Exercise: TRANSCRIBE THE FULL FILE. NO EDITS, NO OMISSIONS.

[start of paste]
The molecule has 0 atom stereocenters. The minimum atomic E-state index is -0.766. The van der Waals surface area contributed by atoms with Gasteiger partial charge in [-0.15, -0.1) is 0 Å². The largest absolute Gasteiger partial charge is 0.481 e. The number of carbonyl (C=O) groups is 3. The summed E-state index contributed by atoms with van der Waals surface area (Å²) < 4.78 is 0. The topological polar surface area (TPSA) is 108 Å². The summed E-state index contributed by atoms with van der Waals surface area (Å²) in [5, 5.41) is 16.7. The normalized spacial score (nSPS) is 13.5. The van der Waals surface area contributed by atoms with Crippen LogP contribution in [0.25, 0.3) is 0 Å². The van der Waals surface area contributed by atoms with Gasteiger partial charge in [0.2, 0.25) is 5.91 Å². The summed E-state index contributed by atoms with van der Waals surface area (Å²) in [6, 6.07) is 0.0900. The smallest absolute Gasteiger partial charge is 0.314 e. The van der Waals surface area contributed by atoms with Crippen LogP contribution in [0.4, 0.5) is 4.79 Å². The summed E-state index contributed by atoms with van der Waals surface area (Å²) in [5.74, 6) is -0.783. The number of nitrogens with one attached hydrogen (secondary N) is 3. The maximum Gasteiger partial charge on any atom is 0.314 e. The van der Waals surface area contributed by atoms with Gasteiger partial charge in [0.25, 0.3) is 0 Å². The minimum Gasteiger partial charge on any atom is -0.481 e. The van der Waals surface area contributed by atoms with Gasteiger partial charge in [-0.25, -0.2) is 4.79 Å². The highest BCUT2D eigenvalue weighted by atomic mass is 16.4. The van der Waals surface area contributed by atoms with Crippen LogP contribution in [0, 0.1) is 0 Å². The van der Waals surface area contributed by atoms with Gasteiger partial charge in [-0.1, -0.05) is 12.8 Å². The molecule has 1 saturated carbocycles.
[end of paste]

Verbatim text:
The molecule has 0 atom stereocenters. The minimum atomic E-state index is -0.766. The van der Waals surface area contributed by atoms with Gasteiger partial charge in [-0.15, -0.1) is 0 Å². The largest absolute Gasteiger partial charge is 0.481 e. The number of carbonyl (C=O) groups is 3. The summed E-state index contributed by atoms with van der Waals surface area (Å²) < 4.78 is 0. The topological polar surface area (TPSA) is 108 Å². The summed E-state index contributed by atoms with van der Waals surface area (Å²) in [5, 5.41) is 16.7. The normalized spacial score (nSPS) is 13.5. The van der Waals surface area contributed by atoms with Crippen LogP contribution in [0.25, 0.3) is 0 Å². The van der Waals surface area contributed by atoms with Gasteiger partial charge in [0.2, 0.25) is 5.91 Å². The summed E-state index contributed by atoms with van der Waals surface area (Å²) in [6, 6.07) is 0.0900. The smallest absolute Gasteiger partial charge is 0.314 e. The van der Waals surface area contributed by atoms with Crippen LogP contribution in [0.4, 0.5) is 4.79 Å². The summed E-state index contributed by atoms with van der Waals surface area (Å²) in [5.74, 6) is -0.783. The number of nitrogens with one attached hydrogen (secondary N) is 3. The maximum Gasteiger partial charge on any atom is 0.314 e. The van der Waals surface area contributed by atoms with Gasteiger partial charge in [0.25, 0.3) is 0 Å². The minimum Gasteiger partial charge on any atom is -0.481 e. The van der Waals surface area contributed by atoms with Gasteiger partial charge in [-0.25, -0.2) is 4.79 Å². The highest BCUT2D eigenvalue weighted by atomic mass is 16.4. The van der Waals surface area contributed by atoms with Crippen LogP contribution in [0, 0.1) is 0 Å². The van der Waals surface area contributed by atoms with Gasteiger partial charge in [-0.1, -0.05) is 12.8 Å². The molecule has 1 saturated carbocycles.